Second, Adobe has been working with the folks at Firefox and Chrome to come up with a uniform method for browsers to find out if there's private data being squirreled away by a plug-in (such as Flash) and, if such data exists, for the browser to clear it. The so-called NPAPI:ClearSiteData spec allows the browser to acquire a list of all of the sites that have provided data being stored by a plug-in. It also specifies a single function call that zaps all of that data.
Mozilla and Adobe have officially approved the spec, and it looks like Firefox will soon have the ability to delete all of the data being stored by a plug-in -- most notably, the data stored by sites using Flash cookies, er, LSOs. Presumably, at some point in the not-too-distant future, Firefox will have an option that allows you to delete Flash cookies (much as it now has the ability to delete cookies for individual websites) en masse.
As yet, there's been no official acknowledgement from Google about Chrome support, although Adobe promises the feature is coming. It isn't clear if Microsoft was party to the discussions, much less whether IE will suppport the feature.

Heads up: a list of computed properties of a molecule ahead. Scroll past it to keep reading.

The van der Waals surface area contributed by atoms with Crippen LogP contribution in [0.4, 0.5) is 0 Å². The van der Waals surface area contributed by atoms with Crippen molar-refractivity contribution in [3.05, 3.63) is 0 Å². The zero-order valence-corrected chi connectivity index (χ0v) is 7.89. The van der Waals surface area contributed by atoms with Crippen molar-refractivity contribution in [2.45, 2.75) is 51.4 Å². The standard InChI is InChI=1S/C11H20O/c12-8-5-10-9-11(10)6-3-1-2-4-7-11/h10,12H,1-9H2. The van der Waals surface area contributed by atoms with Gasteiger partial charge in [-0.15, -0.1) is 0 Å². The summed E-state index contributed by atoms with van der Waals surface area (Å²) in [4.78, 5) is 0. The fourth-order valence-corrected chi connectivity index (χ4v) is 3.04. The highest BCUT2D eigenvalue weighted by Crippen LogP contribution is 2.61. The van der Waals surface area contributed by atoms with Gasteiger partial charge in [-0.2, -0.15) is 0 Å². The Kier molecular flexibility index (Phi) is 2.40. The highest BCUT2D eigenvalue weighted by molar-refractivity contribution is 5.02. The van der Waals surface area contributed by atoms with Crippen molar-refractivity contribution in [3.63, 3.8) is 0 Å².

Third, Adobe promises that some day you'll be able to control Flash cookies directly from within Windows, Mac OS, and Linux. Called the Flash Player Settings Manager, the new utility's supposed to integrate with the Windows Control Panel sometime in the first half of this year. (Call me skeptical, but it could happen.) In the interim, Flash says it's improved the weird online program that it's always pushed for adjusting Flash cookie settings. I don't see any difference from the old version: It still sports a bizarre, convoluted interface that doesn't look like it's doing anything. If you want to see what Flash cookies are stored on your system, go to that weird online program and click the second icon from the right -- bet you'll be amazed.
While it's gratifying to know that Adobe has made some progress in protecting our privacy, the company is clearly playing catchup -- at a rather leisurely pace. I still hold out some hope that the Flash Control Panel applet will do what it's supposed to do. But I won't get my hopes up too high.
This article, "Adobe finally promises to help rein in Flash cookies," was originally published at InfoWorld.com. Get the first word on what the important tech news really means with the InfoWorld Tech Watch blog, and for the latest in business technology news, follow InfoWorld.com on Twitter.